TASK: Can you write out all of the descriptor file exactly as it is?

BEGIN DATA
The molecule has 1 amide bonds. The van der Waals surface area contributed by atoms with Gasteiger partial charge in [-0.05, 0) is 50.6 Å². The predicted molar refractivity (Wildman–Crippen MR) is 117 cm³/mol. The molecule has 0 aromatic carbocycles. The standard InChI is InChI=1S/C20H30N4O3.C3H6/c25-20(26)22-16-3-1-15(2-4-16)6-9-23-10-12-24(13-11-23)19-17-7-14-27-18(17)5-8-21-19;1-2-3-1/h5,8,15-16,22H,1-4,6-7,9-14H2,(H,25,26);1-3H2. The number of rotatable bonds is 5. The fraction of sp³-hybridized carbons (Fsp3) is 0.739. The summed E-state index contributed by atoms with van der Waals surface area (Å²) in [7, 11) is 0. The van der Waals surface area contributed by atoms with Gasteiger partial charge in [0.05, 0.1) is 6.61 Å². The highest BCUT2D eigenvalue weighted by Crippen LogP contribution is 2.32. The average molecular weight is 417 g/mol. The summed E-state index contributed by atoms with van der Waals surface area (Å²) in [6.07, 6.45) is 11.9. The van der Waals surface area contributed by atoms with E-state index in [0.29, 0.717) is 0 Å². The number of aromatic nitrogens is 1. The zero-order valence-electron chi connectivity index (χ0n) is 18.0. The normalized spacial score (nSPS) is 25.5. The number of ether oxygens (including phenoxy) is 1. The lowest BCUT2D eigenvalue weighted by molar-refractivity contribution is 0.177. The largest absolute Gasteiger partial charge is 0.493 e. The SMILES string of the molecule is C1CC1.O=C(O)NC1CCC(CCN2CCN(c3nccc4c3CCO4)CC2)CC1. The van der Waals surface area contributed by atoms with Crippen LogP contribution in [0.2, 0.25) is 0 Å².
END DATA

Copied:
The molecule has 1 amide bonds. The van der Waals surface area contributed by atoms with Gasteiger partial charge in [-0.05, 0) is 50.6 Å². The predicted molar refractivity (Wildman–Crippen MR) is 117 cm³/mol. The molecule has 0 aromatic carbocycles. The standard InChI is InChI=1S/C20H30N4O3.C3H6/c25-20(26)22-16-3-1-15(2-4-16)6-9-23-10-12-24(13-11-23)19-17-7-14-27-18(17)5-8-21-19;1-2-3-1/h5,8,15-16,22H,1-4,6-7,9-14H2,(H,25,26);1-3H2. The number of rotatable bonds is 5. The fraction of sp³-hybridized carbons (Fsp3) is 0.739. The summed E-state index contributed by atoms with van der Waals surface area (Å²) in [7, 11) is 0. The van der Waals surface area contributed by atoms with Gasteiger partial charge in [0.05, 0.1) is 6.61 Å². The highest BCUT2D eigenvalue weighted by Crippen LogP contribution is 2.32. The average molecular weight is 417 g/mol. The summed E-state index contributed by atoms with van der Waals surface area (Å²) in [6.07, 6.45) is 11.9. The van der Waals surface area contributed by atoms with E-state index in [0.29, 0.717) is 0 Å². The number of aromatic nitrogens is 1. The zero-order valence-electron chi connectivity index (χ0n) is 18.0. The normalized spacial score (nSPS) is 25.5. The number of ether oxygens (including phenoxy) is 1. The lowest BCUT2D eigenvalue weighted by molar-refractivity contribution is 0.177. The largest absolute Gasteiger partial charge is 0.493 e. The SMILES string of the molecule is C1CC1.O=C(O)NC1CCC(CCN2CCN(c3nccc4c3CCO4)CC2)CC1. The van der Waals surface area contributed by atoms with Crippen LogP contribution in [0.2, 0.25) is 0 Å².